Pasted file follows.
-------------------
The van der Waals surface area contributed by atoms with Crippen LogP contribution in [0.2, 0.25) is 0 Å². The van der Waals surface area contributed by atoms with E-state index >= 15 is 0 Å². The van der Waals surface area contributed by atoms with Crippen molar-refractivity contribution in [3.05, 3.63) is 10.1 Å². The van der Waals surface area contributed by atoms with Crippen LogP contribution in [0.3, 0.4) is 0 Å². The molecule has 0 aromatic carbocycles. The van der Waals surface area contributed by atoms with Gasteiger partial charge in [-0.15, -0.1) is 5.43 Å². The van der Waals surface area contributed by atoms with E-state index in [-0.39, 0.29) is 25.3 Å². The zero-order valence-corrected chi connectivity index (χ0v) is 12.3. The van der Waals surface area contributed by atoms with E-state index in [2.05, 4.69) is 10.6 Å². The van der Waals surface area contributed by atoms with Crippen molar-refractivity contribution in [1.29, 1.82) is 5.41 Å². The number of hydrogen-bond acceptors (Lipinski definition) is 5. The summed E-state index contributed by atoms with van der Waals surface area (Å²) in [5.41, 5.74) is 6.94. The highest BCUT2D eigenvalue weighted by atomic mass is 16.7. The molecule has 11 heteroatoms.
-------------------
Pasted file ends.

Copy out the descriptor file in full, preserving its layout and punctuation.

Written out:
The van der Waals surface area contributed by atoms with Crippen LogP contribution in [0.2, 0.25) is 0 Å². The van der Waals surface area contributed by atoms with E-state index >= 15 is 0 Å². The van der Waals surface area contributed by atoms with Crippen molar-refractivity contribution in [3.05, 3.63) is 10.1 Å². The van der Waals surface area contributed by atoms with Crippen LogP contribution in [0.3, 0.4) is 0 Å². The molecule has 0 aromatic carbocycles. The van der Waals surface area contributed by atoms with Gasteiger partial charge in [-0.15, -0.1) is 5.43 Å². The van der Waals surface area contributed by atoms with E-state index in [-0.39, 0.29) is 25.3 Å². The zero-order valence-corrected chi connectivity index (χ0v) is 12.3. The van der Waals surface area contributed by atoms with E-state index in [2.05, 4.69) is 10.6 Å². The van der Waals surface area contributed by atoms with Crippen molar-refractivity contribution in [1.29, 1.82) is 5.41 Å². The number of hydrogen-bond acceptors (Lipinski definition) is 5. The summed E-state index contributed by atoms with van der Waals surface area (Å²) in [5.41, 5.74) is 6.94. The highest BCUT2D eigenvalue weighted by atomic mass is 16.7. The molecule has 11 heteroatoms.